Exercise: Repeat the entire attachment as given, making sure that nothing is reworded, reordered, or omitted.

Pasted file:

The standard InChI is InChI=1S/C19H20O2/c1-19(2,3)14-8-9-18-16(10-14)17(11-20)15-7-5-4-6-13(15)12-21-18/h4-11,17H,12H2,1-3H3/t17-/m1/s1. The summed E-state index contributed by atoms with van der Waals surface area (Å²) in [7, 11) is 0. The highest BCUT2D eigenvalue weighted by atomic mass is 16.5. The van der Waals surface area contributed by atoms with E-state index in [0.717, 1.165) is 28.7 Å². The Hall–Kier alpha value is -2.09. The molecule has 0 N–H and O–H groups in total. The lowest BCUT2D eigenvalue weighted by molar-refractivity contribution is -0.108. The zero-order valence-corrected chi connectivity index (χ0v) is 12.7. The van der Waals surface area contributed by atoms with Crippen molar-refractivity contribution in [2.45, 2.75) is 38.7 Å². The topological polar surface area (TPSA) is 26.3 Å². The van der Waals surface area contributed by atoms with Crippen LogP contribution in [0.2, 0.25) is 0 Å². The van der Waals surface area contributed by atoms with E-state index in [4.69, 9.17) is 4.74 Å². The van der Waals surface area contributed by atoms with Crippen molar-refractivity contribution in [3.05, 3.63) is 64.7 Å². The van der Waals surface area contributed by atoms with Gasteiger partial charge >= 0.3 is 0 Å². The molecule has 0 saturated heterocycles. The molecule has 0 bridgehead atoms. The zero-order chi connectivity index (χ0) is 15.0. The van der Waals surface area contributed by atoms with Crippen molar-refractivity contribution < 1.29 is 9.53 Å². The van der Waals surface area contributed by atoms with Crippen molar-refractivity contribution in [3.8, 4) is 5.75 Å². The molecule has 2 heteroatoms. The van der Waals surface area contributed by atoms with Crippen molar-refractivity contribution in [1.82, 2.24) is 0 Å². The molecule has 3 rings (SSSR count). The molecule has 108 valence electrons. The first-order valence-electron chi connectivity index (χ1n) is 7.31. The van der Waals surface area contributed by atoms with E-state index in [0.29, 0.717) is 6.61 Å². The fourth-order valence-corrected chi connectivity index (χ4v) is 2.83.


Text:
The standard InChI is InChI=1S/C19H20O2/c1-19(2,3)14-8-9-18-16(10-14)17(11-20)15-7-5-4-6-13(15)12-21-18/h4-11,17H,12H2,1-3H3/t17-/m1/s1. The summed E-state index contributed by atoms with van der Waals surface area (Å²) in [7, 11) is 0. The highest BCUT2D eigenvalue weighted by atomic mass is 16.5. The van der Waals surface area contributed by atoms with E-state index in [0.717, 1.165) is 28.7 Å². The Hall–Kier alpha value is -2.09. The molecule has 0 N–H and O–H groups in total. The lowest BCUT2D eigenvalue weighted by molar-refractivity contribution is -0.108. The zero-order valence-corrected chi connectivity index (χ0v) is 12.7. The van der Waals surface area contributed by atoms with Crippen molar-refractivity contribution in [2.45, 2.75) is 38.7 Å². The topological polar surface area (TPSA) is 26.3 Å². The van der Waals surface area contributed by atoms with Crippen LogP contribution in [0.2, 0.25) is 0 Å². The van der Waals surface area contributed by atoms with E-state index in [4.69, 9.17) is 4.74 Å². The van der Waals surface area contributed by atoms with Crippen molar-refractivity contribution in [3.05, 3.63) is 64.7 Å². The van der Waals surface area contributed by atoms with Gasteiger partial charge >= 0.3 is 0 Å². The molecule has 0 saturated heterocycles. The molecule has 0 bridgehead atoms. The zero-order chi connectivity index (χ0) is 15.0. The van der Waals surface area contributed by atoms with Crippen molar-refractivity contribution < 1.29 is 9.53 Å². The van der Waals surface area contributed by atoms with Crippen molar-refractivity contribution in [3.8, 4) is 5.75 Å². The molecule has 2 heteroatoms. The van der Waals surface area contributed by atoms with Crippen molar-refractivity contribution in [1.82, 2.24) is 0 Å². The molecule has 3 rings (SSSR count). The molecule has 108 valence electrons. The first-order valence-electron chi connectivity index (χ1n) is 7.31. The van der Waals surface area contributed by atoms with E-state index in [0.29, 0.717) is 6.61 Å². The fourth-order valence-corrected chi connectivity index (χ4v) is 2.83.